Basic Fern Identification

For some time I had been wanting to learn more about ferns, so I took advantage of a workshop on fern identification being held at the Wahkeena Nature Preserve in Fairfield County, Ohio. Wahkeena is a great place to learn about ferns since 29 species of fern grow there (Wahkeena's official blog publishes a list of their local fern species). Naturalist Tom Shisler led the workshop which is called Focus on Ferns. In this post I'm going to introduce you to a number of common ferns found in Ohio by Read more ➜

Attending Our First “Mothing” Event

When people go out looking for birds, they are birding, while those who are looking for moths are mothing. More amusingly, those who engage in mothing are called mothers; however, the word is often hyphenated as moth-ers to highlight its different meaning and pronunciation. When we were invited to attend a private mothing event at the Wahkeena Nature Preserve, we decided to give it a try. We really weren't sure how to go about it or what to expect, but Robyn and Tom of the preserve, as well as Read more ➜

Dragonfly Photo Safari

There are lots of reasons to like dragonflies. A great reason to like them is that they are voracious eaters of mosquitoes. Another is that they are one of the most skillful fliers in the animal kingdom: with their two pairs of parallel wings, they can hover or fly in any direction, even backwards or side-to-side. Dragonflies are also one of the fastest flying insects; they reach speeds up to 34 mph (a famous entomologist, Robert John Tillyard, claims to have observed one dragonfly flying at 60 mph). Read more ➜

Rhododendron Maximum in Bloom

Below are the blossoms of Rhododendron Maximum (also known as Great Rhododendron, Rosebay Rhododendron, American Rhododendron, Big Rhododendron, Bigleaf Laurel, Deertongue Laurel, Great Laurel, White Laurel, Rose Tree, or Rose bay). It is a shrub that is native to a few counties in southeast Ohio. In particular, it is found at two adjacent nature preserves: Rhododendron Cove and Wahkeena. We visited both to see it in bloom. At Rhododendron Cove only a few of the shrubs were beginning Read more ➜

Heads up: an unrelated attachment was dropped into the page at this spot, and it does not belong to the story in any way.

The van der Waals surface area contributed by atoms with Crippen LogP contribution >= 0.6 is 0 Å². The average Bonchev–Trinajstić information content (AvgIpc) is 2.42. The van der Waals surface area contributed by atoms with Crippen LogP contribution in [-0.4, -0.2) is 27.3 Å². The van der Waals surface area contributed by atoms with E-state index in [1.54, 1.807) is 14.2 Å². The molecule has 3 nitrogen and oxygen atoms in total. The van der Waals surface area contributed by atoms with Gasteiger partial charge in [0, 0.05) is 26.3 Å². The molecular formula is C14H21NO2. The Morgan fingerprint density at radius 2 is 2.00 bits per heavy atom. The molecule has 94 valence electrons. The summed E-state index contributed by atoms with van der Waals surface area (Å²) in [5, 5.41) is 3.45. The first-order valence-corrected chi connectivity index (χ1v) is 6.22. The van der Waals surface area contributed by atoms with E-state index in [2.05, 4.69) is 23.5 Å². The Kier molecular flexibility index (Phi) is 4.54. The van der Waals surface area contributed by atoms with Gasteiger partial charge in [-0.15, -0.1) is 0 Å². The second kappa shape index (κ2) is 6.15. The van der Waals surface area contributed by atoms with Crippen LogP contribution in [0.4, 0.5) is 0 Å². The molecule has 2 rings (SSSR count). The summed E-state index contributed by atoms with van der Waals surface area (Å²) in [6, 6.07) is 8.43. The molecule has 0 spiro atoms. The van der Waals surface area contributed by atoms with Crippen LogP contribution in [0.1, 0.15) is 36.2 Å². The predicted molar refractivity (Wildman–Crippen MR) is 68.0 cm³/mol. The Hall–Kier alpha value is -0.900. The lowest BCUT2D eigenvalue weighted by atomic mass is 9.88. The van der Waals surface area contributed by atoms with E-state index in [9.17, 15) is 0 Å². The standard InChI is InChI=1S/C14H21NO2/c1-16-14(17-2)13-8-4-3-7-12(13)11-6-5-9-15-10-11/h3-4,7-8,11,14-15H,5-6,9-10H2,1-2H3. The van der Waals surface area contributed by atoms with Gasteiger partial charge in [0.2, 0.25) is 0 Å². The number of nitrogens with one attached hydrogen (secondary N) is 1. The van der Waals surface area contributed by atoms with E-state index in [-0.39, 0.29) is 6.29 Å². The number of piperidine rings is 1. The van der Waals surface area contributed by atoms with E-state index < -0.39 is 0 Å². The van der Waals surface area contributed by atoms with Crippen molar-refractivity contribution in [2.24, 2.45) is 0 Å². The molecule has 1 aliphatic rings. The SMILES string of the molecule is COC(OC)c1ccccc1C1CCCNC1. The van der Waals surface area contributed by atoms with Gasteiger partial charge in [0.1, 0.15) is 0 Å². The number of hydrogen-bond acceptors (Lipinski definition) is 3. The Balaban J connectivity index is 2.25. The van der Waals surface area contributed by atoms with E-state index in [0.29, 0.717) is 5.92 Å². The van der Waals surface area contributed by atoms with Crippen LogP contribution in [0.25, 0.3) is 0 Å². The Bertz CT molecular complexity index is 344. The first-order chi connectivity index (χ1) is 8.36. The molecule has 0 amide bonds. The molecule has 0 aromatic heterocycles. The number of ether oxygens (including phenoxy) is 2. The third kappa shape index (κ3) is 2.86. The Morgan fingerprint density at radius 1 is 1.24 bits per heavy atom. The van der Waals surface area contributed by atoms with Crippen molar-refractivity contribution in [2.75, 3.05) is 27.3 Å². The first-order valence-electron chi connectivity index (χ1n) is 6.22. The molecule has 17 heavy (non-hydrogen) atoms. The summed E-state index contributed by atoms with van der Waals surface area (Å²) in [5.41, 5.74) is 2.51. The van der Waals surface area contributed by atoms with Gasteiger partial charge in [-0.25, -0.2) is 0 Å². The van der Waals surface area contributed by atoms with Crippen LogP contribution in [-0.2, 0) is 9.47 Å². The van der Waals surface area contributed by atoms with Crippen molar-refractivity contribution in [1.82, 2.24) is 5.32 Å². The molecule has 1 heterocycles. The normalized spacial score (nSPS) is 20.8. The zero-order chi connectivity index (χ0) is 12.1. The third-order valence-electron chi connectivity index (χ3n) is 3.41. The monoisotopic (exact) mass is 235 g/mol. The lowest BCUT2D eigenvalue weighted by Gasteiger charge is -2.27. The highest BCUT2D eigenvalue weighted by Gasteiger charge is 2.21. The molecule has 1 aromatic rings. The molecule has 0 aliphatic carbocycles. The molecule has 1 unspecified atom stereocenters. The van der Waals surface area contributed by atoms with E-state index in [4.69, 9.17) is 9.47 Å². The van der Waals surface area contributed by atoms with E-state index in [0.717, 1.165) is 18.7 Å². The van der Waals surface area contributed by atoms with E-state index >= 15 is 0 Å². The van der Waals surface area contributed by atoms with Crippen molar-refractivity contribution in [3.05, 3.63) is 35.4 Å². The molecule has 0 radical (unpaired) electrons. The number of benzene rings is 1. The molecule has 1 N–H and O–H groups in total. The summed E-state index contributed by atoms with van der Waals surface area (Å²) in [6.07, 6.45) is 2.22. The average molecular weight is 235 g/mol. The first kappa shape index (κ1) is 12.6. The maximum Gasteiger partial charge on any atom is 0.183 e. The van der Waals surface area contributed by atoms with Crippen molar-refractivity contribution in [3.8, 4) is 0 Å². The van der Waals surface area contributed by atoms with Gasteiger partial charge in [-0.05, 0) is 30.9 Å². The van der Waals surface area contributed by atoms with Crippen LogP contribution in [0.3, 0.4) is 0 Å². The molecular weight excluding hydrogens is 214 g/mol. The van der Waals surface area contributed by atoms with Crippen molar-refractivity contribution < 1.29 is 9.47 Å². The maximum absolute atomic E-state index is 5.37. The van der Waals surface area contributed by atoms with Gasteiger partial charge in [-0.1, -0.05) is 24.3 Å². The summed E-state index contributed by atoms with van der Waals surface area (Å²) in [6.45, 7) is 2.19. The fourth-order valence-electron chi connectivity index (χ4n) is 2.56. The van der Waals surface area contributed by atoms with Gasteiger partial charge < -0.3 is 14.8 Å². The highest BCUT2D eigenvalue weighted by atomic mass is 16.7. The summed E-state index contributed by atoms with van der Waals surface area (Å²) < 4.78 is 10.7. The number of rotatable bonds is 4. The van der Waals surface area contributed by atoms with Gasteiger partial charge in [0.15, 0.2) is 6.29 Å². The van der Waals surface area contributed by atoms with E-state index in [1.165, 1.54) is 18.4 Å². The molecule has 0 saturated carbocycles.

Beginning of the amphibian life cycle

After a walk at Wahkeena Nature Preserve, Bob and I stopped to chat with Robyn. Robyn is one of the naturalists at Wahkeena, and she was the original author of the Wahkeena Nature Preserve blog. Robyn asked us how our walk went. I mentioned that I had seen lots of amphibian eggs in pools of water, but I didn't know how to tell the difference between frog eggs and salamander eggs. She offered then and there to show us the difference. We went to a little pool and Robyn lifted up two groups of eggs Read more ➜

Wahkeena in June

We stopped by Wahkeena Nature Preserve this past weekend; unlike our previous trip, we didn't hike the trails there. Instead we focused on the marsh, pond, and streams. Water lilies were blooming in both the pond and marsh, and as you can see above, bees were busy pollinating them. Here are some more scenes from this wetland area. If you go to check out the marsh, we recommend using some DEET this time of year to keep flying pests away. We once again stopped Read more ➜

Wahkeena Nature Preserve

Wahkeena Nature Preserve is a hidden gem located in the SE corner of Fairfield County. The preserve lies just beyond the farthest point of glacial advance at the peak of the ice age.  The word, "Wahkeena" is an Indian word meaning, "most beautiful." Given the variety of flowering shrubs and plants (including eight varieties of native orchids), this seems a very fitting name. You will see a brown sign for Wahkeena on US 33 as you head into the Hocking Hills. Wahkeena is well worth a detour. As Read more ➜